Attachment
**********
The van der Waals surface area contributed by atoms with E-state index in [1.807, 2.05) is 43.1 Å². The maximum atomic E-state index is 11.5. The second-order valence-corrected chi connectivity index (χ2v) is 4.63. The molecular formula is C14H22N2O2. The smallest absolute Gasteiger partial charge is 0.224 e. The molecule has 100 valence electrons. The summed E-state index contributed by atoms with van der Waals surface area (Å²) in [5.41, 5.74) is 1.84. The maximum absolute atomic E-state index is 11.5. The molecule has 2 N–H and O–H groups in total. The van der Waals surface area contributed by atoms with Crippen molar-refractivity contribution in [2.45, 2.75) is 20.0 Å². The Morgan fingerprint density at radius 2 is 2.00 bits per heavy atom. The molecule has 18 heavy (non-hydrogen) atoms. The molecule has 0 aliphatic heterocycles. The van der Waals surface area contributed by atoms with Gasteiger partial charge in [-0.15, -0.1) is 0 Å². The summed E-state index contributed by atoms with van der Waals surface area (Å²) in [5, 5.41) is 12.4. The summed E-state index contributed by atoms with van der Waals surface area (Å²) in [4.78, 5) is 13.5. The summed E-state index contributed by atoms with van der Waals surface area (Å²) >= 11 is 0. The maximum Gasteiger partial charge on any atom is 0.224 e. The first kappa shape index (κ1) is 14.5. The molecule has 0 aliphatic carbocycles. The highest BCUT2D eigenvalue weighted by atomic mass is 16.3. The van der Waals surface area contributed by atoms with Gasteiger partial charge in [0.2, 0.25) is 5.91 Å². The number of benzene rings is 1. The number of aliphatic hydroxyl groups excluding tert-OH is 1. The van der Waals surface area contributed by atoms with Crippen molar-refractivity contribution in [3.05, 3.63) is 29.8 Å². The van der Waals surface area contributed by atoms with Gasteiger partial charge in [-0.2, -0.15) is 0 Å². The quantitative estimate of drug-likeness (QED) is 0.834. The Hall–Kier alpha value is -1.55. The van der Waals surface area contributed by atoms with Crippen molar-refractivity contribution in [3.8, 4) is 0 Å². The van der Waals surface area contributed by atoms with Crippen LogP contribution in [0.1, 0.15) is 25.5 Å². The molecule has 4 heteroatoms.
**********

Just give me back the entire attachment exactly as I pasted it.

The van der Waals surface area contributed by atoms with E-state index in [1.807, 2.05) is 43.1 Å². The maximum atomic E-state index is 11.5. The second-order valence-corrected chi connectivity index (χ2v) is 4.63. The molecular formula is C14H22N2O2. The smallest absolute Gasteiger partial charge is 0.224 e. The molecule has 100 valence electrons. The summed E-state index contributed by atoms with van der Waals surface area (Å²) in [5.41, 5.74) is 1.84. The maximum absolute atomic E-state index is 11.5. The molecule has 2 N–H and O–H groups in total. The van der Waals surface area contributed by atoms with Crippen molar-refractivity contribution in [2.45, 2.75) is 20.0 Å². The Morgan fingerprint density at radius 2 is 2.00 bits per heavy atom. The molecule has 18 heavy (non-hydrogen) atoms. The molecule has 0 aliphatic heterocycles. The van der Waals surface area contributed by atoms with Gasteiger partial charge in [-0.15, -0.1) is 0 Å². The summed E-state index contributed by atoms with van der Waals surface area (Å²) in [5, 5.41) is 12.4. The summed E-state index contributed by atoms with van der Waals surface area (Å²) in [4.78, 5) is 13.5. The summed E-state index contributed by atoms with van der Waals surface area (Å²) >= 11 is 0. The maximum Gasteiger partial charge on any atom is 0.224 e. The first kappa shape index (κ1) is 14.5. The molecule has 0 aliphatic carbocycles. The highest BCUT2D eigenvalue weighted by atomic mass is 16.3. The van der Waals surface area contributed by atoms with Gasteiger partial charge in [0.2, 0.25) is 5.91 Å². The number of benzene rings is 1. The number of aliphatic hydroxyl groups excluding tert-OH is 1. The van der Waals surface area contributed by atoms with Crippen molar-refractivity contribution in [3.05, 3.63) is 29.8 Å². The van der Waals surface area contributed by atoms with Gasteiger partial charge in [-0.2, -0.15) is 0 Å². The quantitative estimate of drug-likeness (QED) is 0.834. The Hall–Kier alpha value is -1.55. The van der Waals surface area contributed by atoms with Crippen molar-refractivity contribution in [3.8, 4) is 0 Å². The van der Waals surface area contributed by atoms with Crippen LogP contribution in [0.1, 0.15) is 25.5 Å². The molecule has 4 heteroatoms.